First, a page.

THIS OPINION HAS NO PRECEDENTIAL VALUE. IT SHOULD NOT BE CITED OR RELIED ON AS PRECEDENT IN ANY PROCEEDING EXCEPT AS PROVIDED BY RULE 239(d)(2), SCACR.
THE STATE OF SOUTH CAROLINA
In The Court of Appeals
South Carolina Department of Transportation, Respondent,
v.James Grayson Rose
Bank of America, NC, f/k/a Nations Bank NA, Mortgagee, Other Condemnee,
Of whom James Grayson Rose is Appellant.
Appeal From Lexington County
James R. Barber, III, Circuit Court Judge
Unpublished Opinion No.
Heard April 23, 2009 - Filed May 26, 2009
William P. Walker, of Lexington, and W. Ralph Garris, of Columbia, for Appellant.
Clifford O. Koon, Jr., Robert L. Brown, and Paul D. de Holczer, of Columbia, for Respondent.
PER CURIAM: In this condemnation action, James Grayson Rose appeals the denial of a motion for a new trial, arguing the South Carolina Department of Transportation's closing argument was improper and prejudicial because it appealed to the jury's emotions by insinuating the jury, being comprised of taxpayers, would be paying for the verdict. Rose also contends the trial court abused its discretion in admitting testimony of possible alterations to the original condemnation plan and abused its discretion in refusing to allow Rose to introduce a computer animation of the subject property and highway expansion project. We affirm the trial court's denial of a new trial pursuant to Rule 220(b)(2), SCACR, and the following authorities:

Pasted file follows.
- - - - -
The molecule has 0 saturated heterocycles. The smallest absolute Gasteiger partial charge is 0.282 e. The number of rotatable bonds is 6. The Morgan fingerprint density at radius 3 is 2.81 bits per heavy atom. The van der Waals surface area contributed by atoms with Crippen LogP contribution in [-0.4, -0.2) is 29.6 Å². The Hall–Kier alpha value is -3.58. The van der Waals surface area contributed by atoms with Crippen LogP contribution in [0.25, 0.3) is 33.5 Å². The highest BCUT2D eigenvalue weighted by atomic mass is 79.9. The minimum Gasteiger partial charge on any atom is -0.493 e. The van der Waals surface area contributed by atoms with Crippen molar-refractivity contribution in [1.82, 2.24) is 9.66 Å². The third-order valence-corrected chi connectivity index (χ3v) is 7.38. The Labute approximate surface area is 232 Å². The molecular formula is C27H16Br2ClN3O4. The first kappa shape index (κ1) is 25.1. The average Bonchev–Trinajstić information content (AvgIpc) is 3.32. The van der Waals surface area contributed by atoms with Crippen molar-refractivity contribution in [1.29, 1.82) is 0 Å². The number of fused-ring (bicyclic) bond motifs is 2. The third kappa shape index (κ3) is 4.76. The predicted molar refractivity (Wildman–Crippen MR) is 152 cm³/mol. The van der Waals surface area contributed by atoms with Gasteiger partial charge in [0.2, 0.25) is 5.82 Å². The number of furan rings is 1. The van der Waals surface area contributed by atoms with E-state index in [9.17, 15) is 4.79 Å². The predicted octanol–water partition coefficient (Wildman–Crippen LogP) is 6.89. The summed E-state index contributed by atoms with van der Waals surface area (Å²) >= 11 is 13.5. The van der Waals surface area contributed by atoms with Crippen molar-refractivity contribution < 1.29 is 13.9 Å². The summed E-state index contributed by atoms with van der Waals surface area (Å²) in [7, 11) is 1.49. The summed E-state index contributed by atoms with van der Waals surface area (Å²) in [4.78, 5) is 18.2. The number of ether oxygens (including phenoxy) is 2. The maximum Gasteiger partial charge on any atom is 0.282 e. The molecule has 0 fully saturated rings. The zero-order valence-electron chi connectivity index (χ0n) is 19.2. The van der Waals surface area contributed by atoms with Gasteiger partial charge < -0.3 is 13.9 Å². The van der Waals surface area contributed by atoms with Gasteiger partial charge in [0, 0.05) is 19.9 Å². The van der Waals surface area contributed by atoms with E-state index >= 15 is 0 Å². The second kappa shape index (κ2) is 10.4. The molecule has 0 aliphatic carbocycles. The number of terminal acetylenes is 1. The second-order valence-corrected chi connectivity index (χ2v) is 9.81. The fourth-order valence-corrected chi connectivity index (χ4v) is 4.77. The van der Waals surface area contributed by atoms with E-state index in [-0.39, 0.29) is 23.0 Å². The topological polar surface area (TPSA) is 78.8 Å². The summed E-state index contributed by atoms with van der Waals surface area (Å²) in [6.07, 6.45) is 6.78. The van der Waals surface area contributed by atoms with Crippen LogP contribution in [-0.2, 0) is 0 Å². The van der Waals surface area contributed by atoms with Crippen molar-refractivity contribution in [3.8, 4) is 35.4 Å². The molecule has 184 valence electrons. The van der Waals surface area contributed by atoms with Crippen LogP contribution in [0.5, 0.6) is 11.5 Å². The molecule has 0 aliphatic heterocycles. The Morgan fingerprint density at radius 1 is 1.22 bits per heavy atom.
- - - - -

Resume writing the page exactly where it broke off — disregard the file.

1. As to whether the Department's closing argument was improper, given counsel did not request a clarification of the trial court's ruling, "Let's move forward:" I'On, L.L.C. v. Town of Mt. Pleasant, 338 S.C. 406, 422, 526 S.E.2d 716, 724 (2000) (providing the losing party must raise the issue to the trial court and obtain a ruling on that issue for it to be preserved for appellate review); Brown v. Stewart, 348 S.C. 33, 52, 557 S.E.2d 676, 686 (Ct. App. 2001) (holding appellant failed to preserve the issue of an improper closing argument, where, after the court sustained appellant's objection, appellant did not request a curative instruction or move to strike).
2. As to whether the trial court abused its discretion in admitting testimony of alterations to the condemnation plan: Hanahan v. Simpson, 326 S.C. 140, 155, 485 S.E.2d 903, 911 (1997) (providing where the appellate argument differs from the argument for the trial objection, the issue is not preserved); Brown, 348 S.C. at 52, 557 S.E.2d at 686 (stating after an appellant's objection is sustained, to preserve the issue for review, the appellant must request a curative instruction or move to strike).
3. As to whether the trial court abused its discretion in refusing to permit the introduction of a computer animation: Clark v. Cantrell, 339 S.C. 369, 387, 529 S.E.2d 528, 538 (2000) (holding the trial court did not abuse its discretion in excluding a computer animation where it was not an accurate representation of the evidence).
HEARN, C.J., PIEPER, and LOCKEMY, JJ., concur.